How Chicken Eggs Can Help End the Pandemic
To fight COVID-19, vaccines are key. Even though global efforts have developed vaccines in a very short time, access to a COVID-19 vaccine continues to be vastly inequitable, with many communities getting left behind because of geographic location or income level.
To narrow the distribution gap, an international consortium of collaborators is advancing the development of an innovative, affordable, and stable COVID-19 vaccine that can be sustainably accessible for and manufactured by low- and middle-income countries. Interestingly, it’s made using chicken eggs, just like influenza vaccines already in wide use. The consortium includes emerging country vaccine manufacturers in Vietnam, Thailand, and Brazil; renowned US-based researchers at the Icahn School of Medicine at Mount Sinai and the University of Texas at Austin (UT Austin); and PATH, a global nonprofit organization dedicated to advancing health equity.
PATH serves the consortium as a facilitator, connector, and technical advisor to the manufacturers. As part of Bayer’s charitable giving activities, we are financially supporting PATH’s technical advisory role in Vietnam. We talked with Dr. Nguyen Tuyet Nga, PATH Vietnam’s country director to find out more about what makes this project special and how it could help the COVID-19 vaccine reach more people.
Dr. Nga, why did the consortium initiate this project?
By now, most countries have introduced at least some doses of COVID-19 vaccine, but many still don’t have ready access to enough doses to fully vaccinate their populations now or post-pandemic. A vaccine that can be mass-produced in chicken eggs, like the flu vaccines we get every year, could be an important part of the solution.
First, more than a billion safe and effective egg-based flu vaccine doses are made worldwide every year—capacity that could be converted to make COVID-19 vaccines. Second, they can be produced affordably and practically delivered via standard cold chains. Third, many vaccine manufacturers already have the facilities and capacity to make these kinds of vaccines, including in low- and middle-income parts of the world. Our partner in Vietnam on this project, the Institute of Vaccines and Medical Biologicals (IVAC), is one of them.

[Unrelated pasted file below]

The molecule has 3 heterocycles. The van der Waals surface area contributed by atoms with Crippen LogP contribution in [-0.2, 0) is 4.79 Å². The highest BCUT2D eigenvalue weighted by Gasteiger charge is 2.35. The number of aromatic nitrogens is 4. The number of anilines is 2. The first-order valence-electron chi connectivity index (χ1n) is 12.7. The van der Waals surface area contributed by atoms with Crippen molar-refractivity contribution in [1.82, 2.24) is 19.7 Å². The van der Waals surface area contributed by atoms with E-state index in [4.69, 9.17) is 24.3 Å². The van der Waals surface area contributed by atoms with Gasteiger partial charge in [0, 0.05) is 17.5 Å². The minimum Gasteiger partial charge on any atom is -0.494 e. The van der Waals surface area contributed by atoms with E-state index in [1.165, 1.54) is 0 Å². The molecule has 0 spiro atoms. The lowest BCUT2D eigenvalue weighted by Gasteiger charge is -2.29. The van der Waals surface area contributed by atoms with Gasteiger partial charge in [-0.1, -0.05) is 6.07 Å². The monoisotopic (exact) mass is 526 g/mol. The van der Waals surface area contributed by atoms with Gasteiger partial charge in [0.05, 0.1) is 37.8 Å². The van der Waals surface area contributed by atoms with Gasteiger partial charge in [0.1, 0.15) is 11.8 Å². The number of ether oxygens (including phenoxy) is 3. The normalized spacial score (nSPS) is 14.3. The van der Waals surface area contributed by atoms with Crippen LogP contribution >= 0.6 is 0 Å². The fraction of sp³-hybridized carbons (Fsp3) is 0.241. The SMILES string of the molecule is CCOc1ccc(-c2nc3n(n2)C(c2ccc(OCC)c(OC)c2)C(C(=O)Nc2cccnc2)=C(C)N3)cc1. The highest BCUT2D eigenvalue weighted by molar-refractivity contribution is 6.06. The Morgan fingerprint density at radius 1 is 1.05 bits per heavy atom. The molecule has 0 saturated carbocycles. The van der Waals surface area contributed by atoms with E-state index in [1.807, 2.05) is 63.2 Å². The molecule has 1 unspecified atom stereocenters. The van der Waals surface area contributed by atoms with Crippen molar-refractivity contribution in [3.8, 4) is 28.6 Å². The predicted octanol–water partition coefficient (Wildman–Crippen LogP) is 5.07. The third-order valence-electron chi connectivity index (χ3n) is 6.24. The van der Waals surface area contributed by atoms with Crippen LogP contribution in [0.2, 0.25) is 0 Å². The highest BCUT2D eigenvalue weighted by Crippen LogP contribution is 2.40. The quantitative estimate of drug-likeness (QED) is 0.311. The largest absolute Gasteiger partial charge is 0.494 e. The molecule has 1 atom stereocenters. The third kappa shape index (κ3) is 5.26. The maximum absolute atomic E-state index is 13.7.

This could be good for the current pandemic and for supplying the routine immunization programs needed to control future outbreaks. It could also boost regional supply capabilities.
This consortium launched this project because we think success is possible and the institutions involved have the experience and expertise to make it happen. What’s more, each of us is dedicated to cooperation, information sharing, and the public good—a spirit reflecting the unprecedented collaboration seen around the world in response to the COVID-19 crisis.
Can you describe how vaccines work?
Many vaccines work by introducing the immune system to a virus, or part of it, to prompt a defense against it. Once exposed, the immune system can learn to produce antibodies that attack the virus.
With the virus that causes COVID-19, the best way to induce a protective immune system response is by targeting a protein known as a spike protein. This protein covers the virus’s surface like a crown, latching onto cells, allowing the virus to enter and infect them, causing damage.
Simply injecting naturally occurring coronavirus spike proteins, however, isn’t the best way to vaccinate people. That’s because spike proteins can be unstable and sometimes assume the wrong shape, which can cause the immune system to make the wrong antibodies. The vaccine we’re working on is constructed to address these issues.
What is the approach of this vaccine and how is it manufactured?